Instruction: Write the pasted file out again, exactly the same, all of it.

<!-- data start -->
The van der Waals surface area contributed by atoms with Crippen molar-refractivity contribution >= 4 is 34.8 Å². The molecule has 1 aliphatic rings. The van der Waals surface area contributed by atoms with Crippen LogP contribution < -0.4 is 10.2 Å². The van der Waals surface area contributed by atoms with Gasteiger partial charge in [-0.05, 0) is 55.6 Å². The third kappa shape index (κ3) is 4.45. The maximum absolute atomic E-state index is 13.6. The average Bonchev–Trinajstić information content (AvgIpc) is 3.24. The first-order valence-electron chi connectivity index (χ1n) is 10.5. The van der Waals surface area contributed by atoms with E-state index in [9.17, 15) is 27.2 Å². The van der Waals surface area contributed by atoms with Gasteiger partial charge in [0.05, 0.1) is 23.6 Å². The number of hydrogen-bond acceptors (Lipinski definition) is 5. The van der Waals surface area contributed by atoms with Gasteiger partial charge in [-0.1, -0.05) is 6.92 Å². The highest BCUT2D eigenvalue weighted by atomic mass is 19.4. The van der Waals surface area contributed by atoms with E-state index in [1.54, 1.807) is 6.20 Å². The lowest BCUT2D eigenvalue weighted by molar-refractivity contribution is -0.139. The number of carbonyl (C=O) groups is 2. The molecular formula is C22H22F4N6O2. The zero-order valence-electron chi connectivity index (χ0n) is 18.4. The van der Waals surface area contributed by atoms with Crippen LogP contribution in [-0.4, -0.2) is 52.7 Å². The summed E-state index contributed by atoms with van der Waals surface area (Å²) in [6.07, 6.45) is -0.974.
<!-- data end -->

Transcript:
The van der Waals surface area contributed by atoms with Crippen molar-refractivity contribution >= 4 is 34.8 Å². The molecule has 1 aliphatic rings. The van der Waals surface area contributed by atoms with Crippen LogP contribution < -0.4 is 10.2 Å². The van der Waals surface area contributed by atoms with Gasteiger partial charge in [-0.05, 0) is 55.6 Å². The third kappa shape index (κ3) is 4.45. The maximum absolute atomic E-state index is 13.6. The average Bonchev–Trinajstić information content (AvgIpc) is 3.24. The first-order valence-electron chi connectivity index (χ1n) is 10.5. The van der Waals surface area contributed by atoms with E-state index in [9.17, 15) is 27.2 Å². The van der Waals surface area contributed by atoms with Gasteiger partial charge in [0.05, 0.1) is 23.6 Å². The number of hydrogen-bond acceptors (Lipinski definition) is 5. The van der Waals surface area contributed by atoms with Gasteiger partial charge in [-0.1, -0.05) is 6.92 Å². The highest BCUT2D eigenvalue weighted by atomic mass is 19.4. The van der Waals surface area contributed by atoms with E-state index in [1.54, 1.807) is 6.20 Å². The lowest BCUT2D eigenvalue weighted by molar-refractivity contribution is -0.139. The number of carbonyl (C=O) groups is 2. The molecular formula is C22H22F4N6O2. The zero-order valence-electron chi connectivity index (χ0n) is 18.4. The van der Waals surface area contributed by atoms with Crippen LogP contribution in [-0.4, -0.2) is 52.7 Å². The summed E-state index contributed by atoms with van der Waals surface area (Å²) in [6.07, 6.45) is -0.974.